Harvey fails to disrupt new economics of oil business


Harvey fails to disrupt new economics of oil business

The tragic events in south Texas have led to loss of life and devastation across a swathe of the US, but already the hard-nosed professionals of the oil industry — from Dallas to Dhahran — are calculating the effect on their business.
Most of the analysis agree it is too early to say with certainty what damage Hurricane Harvey did when it hit the Gulf of Mexico coast, and what the longer-term effects of the downgraded tropical storm will be. The rainfall could be just as damaging as the violent winds of a hurricane to the Texas energy industry.
But one thing is clear: In the new dynamic of the global oil industry, in the shale era, many of the old certainties have been blown out of the window.
US hurricanes of old were disrupters of crude oil output and supply, so invariably led to a jump in the oil price. But that was before shale when Gulf of Mexico crude comprised as much as 30 percent of the total American output.
Now it is around half that, and oil prices reflected that shift in supply. After an initial jump when it became clear Harvey was heading for US oil country, global prices of crude have fallen back. Brent was down again yesterday, and West Texas Intermediate (WTI) crude was back almost exactly where it was before the big wind blew.
That does not mean there will be no effect on petroleum prices, however. The main damage done in Texas has been to refineries, and some of the biggest in the world were closed down before the onslaught, or badly enough damaged by flooding to halt operations since. At least 10 refineries have closed down in the past few days, with the giant Exxon Mobil plant at Baytown suffering significant flood damage.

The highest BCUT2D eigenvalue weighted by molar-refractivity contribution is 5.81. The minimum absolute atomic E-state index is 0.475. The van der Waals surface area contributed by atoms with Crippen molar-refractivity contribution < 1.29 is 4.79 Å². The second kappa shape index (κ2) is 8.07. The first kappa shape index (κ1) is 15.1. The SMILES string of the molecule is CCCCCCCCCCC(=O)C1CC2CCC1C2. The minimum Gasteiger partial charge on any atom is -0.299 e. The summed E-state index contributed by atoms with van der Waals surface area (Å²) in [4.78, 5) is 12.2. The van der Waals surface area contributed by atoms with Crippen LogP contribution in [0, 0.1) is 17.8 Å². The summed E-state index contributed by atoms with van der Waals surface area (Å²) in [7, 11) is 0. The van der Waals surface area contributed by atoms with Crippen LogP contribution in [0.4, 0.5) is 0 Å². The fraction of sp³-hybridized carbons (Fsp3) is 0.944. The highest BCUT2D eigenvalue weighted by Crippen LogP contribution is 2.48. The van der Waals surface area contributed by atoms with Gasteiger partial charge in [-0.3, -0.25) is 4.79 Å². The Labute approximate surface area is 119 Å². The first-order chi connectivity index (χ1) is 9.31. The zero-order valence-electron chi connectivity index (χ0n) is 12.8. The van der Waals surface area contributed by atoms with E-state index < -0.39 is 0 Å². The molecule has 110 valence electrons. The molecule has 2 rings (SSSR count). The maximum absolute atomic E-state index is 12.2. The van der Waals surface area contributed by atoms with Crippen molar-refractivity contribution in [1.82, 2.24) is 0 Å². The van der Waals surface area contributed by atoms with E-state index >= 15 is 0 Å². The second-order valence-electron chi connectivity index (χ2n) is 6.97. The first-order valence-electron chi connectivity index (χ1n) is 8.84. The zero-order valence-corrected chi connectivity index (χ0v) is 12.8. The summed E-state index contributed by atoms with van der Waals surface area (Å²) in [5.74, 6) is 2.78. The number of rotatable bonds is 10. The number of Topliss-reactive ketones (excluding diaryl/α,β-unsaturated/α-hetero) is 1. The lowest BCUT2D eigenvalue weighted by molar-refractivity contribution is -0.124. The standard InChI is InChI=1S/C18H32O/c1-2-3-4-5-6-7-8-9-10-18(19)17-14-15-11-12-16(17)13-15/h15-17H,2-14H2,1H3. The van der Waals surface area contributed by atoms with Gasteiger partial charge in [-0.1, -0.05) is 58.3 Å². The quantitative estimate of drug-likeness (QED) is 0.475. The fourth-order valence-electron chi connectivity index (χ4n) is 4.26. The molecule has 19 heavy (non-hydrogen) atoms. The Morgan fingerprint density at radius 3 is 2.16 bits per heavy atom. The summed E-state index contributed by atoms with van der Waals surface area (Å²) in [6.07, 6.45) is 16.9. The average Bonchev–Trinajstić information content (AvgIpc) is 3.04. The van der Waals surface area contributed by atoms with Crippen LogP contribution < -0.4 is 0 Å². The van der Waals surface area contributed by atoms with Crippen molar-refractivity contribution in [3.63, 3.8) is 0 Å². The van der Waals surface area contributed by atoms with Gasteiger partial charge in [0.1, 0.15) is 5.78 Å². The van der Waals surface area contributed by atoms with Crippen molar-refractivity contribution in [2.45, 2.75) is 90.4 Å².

Even the Motiva refinery, owned by Saudi Aramco, could be affected. Initially, it was thought that the plant has escaped the worst of the rainfall, but reports indicated that a closure of some of its operations was under consideration as the water levels rose.

US hurricanes of old were disrupters of crude oil output and supply, so invariably led to a jump in the oil price. But that was before shale.

Frank Kane

So however long the rain lasts in the southwestern US, it does not look as though the government will have to dip into the 680 million barrels it keeps on hand for emergencies in the strategic petroleum reserve. 
If refining capacity is affected for any serious length of time, it could have the bizarre consequence of pump prices moving in the opposite direction to crude prices, at least in the US.
The other reason crude prices failed to tick up is that US stocks are historically high. The International Energy Agency (IEA) said that both crude and oil products are well above their five-year average. In this scenario, with crude stock accumulating as it cannot be refined into petrol, there is even less impetus to buy on global markets.
The big question is what effect Harvey will have on shale production in the US. Most American shale is concentrated further north or east, out of the storm’s path, but the big Texas shale field at Eagle Ford was closed when it was apparent it was in the storm’s path. On Monday, certain operators said they were going to resume production in some areas. Much depends on levels of rainfall in the next 48 hours.
What does all this mean for Saudi Arabia and the Organization of the Petroleum Exporting Countries (OPEC)? There was some speculation at the weekend when the hurricane was forecast to wreak unprecedented damage, that Harvey might do for OPEC what the organization has failed to do itself over months of production limits: Bring about a sustained uplift in crude oil prices.
That does not look likely anymore. The new economics of the global energy business means that it will take a stronger force even than a Gulf of Mexico hurricane to begin inflating the oil price once more.
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